The Journal Newsletter
- The Journal News
- Tips & Tricks
- Writing Prompts
- How I Use The Journal
- Submission Information
I was pleasantly surprised when last month (August) turned out to be the second-best month for The Journal ever. Only January of this year surpassed it. For the curious, January of any given year is usually the best month. I surmise that this is because of New Years Resolutions combined with a lot of “Internet freetime” brought about from all the paid holidays. In any case, it was cool.
Not much actual “The Journal news” this month, but we do have new tips, more bugs to report, another set of writing exercises, and we have our first user-submitted “How I Use The Journal”.
Thank you for supporting DavidRM Software’s The Journal!
Email programs tend to “mangle” the layout of text in the message, and this mangling carries over when you copy the text into The Journal. Usually this mangling involves breaking a paragraph into multiple separate lines, often choosing *where* to break the lines with seemingly reckless abandon. So you end up with text like this:
This was the first line of the email and
my email program
chose to break it into several lines. Who
what it was thinking?
To correct this problem in The Journal, select the text of the mangled paragraph. Right-click the selected text and choose “Reformat Selection”, and then select “Remove Extra Spaces and Returns.”
Reformatting will combine all the lines of the paragraph back into a single paragraph once again. Reformatting will work on multiple paragraphs so long as a blank line separates each paragraph.
1. Create a loose-leaf category and call it “Writing Exercise Templates”.
2. Tab over to your newly created category and create a new entry entitled “Free-association Grid”.
3. Copy the text of the “Free-association Grid” writing exercise (below) into the entry. If necessary, use the reformatting tip above to clean up the text of the exercise.
4. Right-click the “Free-association Grid” entry in the entry tree, and choose “Template Entry.” The entry page in the tree should now display with a red “T”.
5. To test the template, tab back over to your “Daily Journal” category. Position the cursor at the end of the entry. On the “Edit” menu, choose “Insert Template”, then “Writing Exercise Templates”, and finally “Free-association Grid”. The text of the writing exercise should now be inserted into your current entry.
As you collect additional writing exercises, either from this newsletter or other sources, you can add them to your list of writing exercise templates by creating new entries in the “Writing Exercise Template” category and marking them as templates. To help separate the description of a writing exercise from your work, add a separator “bar” (such as the line of dashes used to separate topics in the newsletter) to the end of the template entry.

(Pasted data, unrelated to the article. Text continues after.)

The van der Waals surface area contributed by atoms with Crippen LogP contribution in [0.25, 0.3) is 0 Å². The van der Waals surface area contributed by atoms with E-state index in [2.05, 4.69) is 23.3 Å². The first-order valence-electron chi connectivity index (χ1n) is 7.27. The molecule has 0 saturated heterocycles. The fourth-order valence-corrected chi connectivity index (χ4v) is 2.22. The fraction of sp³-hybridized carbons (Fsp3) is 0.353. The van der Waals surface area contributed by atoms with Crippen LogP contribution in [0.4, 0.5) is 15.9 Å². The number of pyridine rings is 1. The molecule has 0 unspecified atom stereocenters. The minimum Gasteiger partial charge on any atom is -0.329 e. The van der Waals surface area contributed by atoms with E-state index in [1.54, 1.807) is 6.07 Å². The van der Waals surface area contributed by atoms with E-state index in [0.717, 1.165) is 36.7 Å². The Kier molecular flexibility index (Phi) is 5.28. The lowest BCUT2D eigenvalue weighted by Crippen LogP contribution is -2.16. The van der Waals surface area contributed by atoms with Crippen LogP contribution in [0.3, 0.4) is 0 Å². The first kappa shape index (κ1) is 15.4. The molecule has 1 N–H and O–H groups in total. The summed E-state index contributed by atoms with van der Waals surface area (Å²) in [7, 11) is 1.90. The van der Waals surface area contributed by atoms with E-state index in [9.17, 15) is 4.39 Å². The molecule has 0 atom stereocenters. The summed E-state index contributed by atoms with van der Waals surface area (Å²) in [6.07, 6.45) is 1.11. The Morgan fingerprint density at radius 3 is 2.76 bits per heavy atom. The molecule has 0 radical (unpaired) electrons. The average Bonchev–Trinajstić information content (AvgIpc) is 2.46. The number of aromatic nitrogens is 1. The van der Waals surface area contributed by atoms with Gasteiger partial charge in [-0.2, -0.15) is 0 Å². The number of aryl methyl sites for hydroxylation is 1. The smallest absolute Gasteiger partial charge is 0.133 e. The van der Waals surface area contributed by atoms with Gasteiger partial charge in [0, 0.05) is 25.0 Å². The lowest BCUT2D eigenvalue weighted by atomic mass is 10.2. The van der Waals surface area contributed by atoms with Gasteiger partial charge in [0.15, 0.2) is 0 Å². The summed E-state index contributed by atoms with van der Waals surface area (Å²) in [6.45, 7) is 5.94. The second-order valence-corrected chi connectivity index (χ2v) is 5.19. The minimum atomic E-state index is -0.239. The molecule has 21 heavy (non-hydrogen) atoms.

by Susan Michael
Writing Exercise: Free-association Grid
This exercise helps to transition into creative writing. It can be used to stimulate your thoughts, or it can serve to remove distraction depending on your intent.
At the beginning of your writing time write a list of random, free-association words. For creative writing, list ten words across ten columns. Then go to each column and add nine more words so that the result is ten columns and ten rows, a total of one hundred words. Just reading the list and noticing the creative leaps your mind has made may surprise you.
If you like, continue the exercise by using all one hundred words in a short fiction piece. For poetry, select the words that suggest a common theme.
This exercise can also be used to vent distractive thoughts, or play a bit before you get to work on a selected project.
A quick version is to shorten the exercise to five columns and five rows, for a total of twenty-five words.
About the author: Susan Michael calls herself the “Poetry Enabler” and is active in spoken word poetry. She has facilitated several writing groups, and lead writing & creativity workshops for the Arts & Humanties Council in Tulsa, Oklahoma.
Editor’s Note: The Journal is used by hundreds of people from all over the world, from many nations, representing a variety of personal and religious backgrounds. Journaling is by definition an intensely personal undertaking, so it should not be surprising that when someone writes about how or why they keep a journal that they will end up sharing personal information. The Journal Newsletter does not support any particular personal or religious lifestyle, but rather attempts to support anyone who keeps a journal, for whatever reason they do so. Thus, the views and opinions expressed in “How I Use The Journal” are solely those of the submitter and not necessarily the views of DavidRM Software. Whether you agree with the submitter’s views or not, I encourage you to read the article and glean from it the information and techniques that “ring true” for you.
Why I Use The Journal
by John Leach
Discovering the Journal, I believe, was a date in destiny. Here I am in Australia and you are in the United States, and yet, with so much distance between us, the Journal has been the fulfilment of a prayer. Let me explain.